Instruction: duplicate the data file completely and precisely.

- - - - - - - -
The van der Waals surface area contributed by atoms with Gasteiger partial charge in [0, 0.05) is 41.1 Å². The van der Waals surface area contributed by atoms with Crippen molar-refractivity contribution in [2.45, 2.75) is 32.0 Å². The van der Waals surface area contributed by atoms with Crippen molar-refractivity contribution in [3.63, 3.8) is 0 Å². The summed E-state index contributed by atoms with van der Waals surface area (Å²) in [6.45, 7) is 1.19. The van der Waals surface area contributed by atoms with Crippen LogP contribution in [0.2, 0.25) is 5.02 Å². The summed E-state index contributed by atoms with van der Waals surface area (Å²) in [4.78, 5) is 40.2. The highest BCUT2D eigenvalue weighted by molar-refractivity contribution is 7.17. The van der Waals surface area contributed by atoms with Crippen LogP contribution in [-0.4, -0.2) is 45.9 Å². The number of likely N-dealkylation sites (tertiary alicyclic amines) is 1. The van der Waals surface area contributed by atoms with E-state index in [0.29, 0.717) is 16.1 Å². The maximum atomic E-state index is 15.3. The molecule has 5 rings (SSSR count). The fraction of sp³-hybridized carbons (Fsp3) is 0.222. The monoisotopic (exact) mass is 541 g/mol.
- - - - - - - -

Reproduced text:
The van der Waals surface area contributed by atoms with Gasteiger partial charge in [0, 0.05) is 41.1 Å². The van der Waals surface area contributed by atoms with Crippen molar-refractivity contribution in [2.45, 2.75) is 32.0 Å². The van der Waals surface area contributed by atoms with Crippen molar-refractivity contribution in [3.63, 3.8) is 0 Å². The summed E-state index contributed by atoms with van der Waals surface area (Å²) in [6.45, 7) is 1.19. The van der Waals surface area contributed by atoms with Crippen LogP contribution in [0.2, 0.25) is 5.02 Å². The summed E-state index contributed by atoms with van der Waals surface area (Å²) in [4.78, 5) is 40.2. The highest BCUT2D eigenvalue weighted by molar-refractivity contribution is 7.17. The van der Waals surface area contributed by atoms with Crippen LogP contribution in [-0.4, -0.2) is 45.9 Å². The number of likely N-dealkylation sites (tertiary alicyclic amines) is 1. The van der Waals surface area contributed by atoms with E-state index in [0.29, 0.717) is 16.1 Å². The maximum atomic E-state index is 15.3. The molecule has 5 rings (SSSR count). The fraction of sp³-hybridized carbons (Fsp3) is 0.222. The monoisotopic (exact) mass is 541 g/mol.